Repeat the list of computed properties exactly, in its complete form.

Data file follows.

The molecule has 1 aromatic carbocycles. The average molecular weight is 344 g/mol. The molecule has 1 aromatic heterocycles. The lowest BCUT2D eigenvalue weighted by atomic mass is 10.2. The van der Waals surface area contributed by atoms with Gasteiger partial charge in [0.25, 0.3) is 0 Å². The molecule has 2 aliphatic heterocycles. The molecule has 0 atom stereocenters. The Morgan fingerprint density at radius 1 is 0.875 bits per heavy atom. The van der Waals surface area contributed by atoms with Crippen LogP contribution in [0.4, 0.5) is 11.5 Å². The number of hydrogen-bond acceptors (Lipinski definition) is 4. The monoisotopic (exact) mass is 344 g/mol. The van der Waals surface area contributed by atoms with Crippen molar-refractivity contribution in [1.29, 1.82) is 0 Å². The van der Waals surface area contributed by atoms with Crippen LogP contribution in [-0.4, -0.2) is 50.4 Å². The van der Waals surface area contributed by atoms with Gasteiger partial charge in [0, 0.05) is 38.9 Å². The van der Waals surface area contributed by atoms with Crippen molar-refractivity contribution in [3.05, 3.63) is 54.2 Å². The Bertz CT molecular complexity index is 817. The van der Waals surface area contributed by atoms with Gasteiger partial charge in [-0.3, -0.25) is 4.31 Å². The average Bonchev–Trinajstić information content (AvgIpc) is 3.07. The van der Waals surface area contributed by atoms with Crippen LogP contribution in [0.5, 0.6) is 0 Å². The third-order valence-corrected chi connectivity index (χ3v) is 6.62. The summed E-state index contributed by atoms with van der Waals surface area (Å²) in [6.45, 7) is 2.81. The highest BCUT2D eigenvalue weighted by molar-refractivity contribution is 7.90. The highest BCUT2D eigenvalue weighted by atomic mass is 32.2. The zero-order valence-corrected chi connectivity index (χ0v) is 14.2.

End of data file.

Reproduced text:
The molecule has 1 aromatic carbocycles. The average molecular weight is 344 g/mol. The molecule has 1 aromatic heterocycles. The lowest BCUT2D eigenvalue weighted by atomic mass is 10.2. The van der Waals surface area contributed by atoms with Gasteiger partial charge in [0.25, 0.3) is 0 Å². The molecule has 2 aliphatic heterocycles. The molecule has 0 atom stereocenters. The Morgan fingerprint density at radius 1 is 0.875 bits per heavy atom. The van der Waals surface area contributed by atoms with Crippen LogP contribution in [0.4, 0.5) is 11.5 Å². The number of hydrogen-bond acceptors (Lipinski definition) is 4. The monoisotopic (exact) mass is 344 g/mol. The van der Waals surface area contributed by atoms with Crippen molar-refractivity contribution in [1.29, 1.82) is 0 Å². The van der Waals surface area contributed by atoms with Crippen LogP contribution in [-0.4, -0.2) is 50.4 Å². The van der Waals surface area contributed by atoms with Gasteiger partial charge in [0, 0.05) is 38.9 Å². The van der Waals surface area contributed by atoms with Crippen molar-refractivity contribution in [3.05, 3.63) is 54.2 Å². The Bertz CT molecular complexity index is 817. The van der Waals surface area contributed by atoms with Gasteiger partial charge in [-0.3, -0.25) is 4.31 Å². The average Bonchev–Trinajstić information content (AvgIpc) is 3.07. The van der Waals surface area contributed by atoms with Crippen LogP contribution in [0.5, 0.6) is 0 Å². The third-order valence-corrected chi connectivity index (χ3v) is 6.62. The summed E-state index contributed by atoms with van der Waals surface area (Å²) in [6.45, 7) is 2.81. The highest BCUT2D eigenvalue weighted by molar-refractivity contribution is 7.90. The highest BCUT2D eigenvalue weighted by atomic mass is 32.2. The zero-order valence-corrected chi connectivity index (χ0v) is 14.2.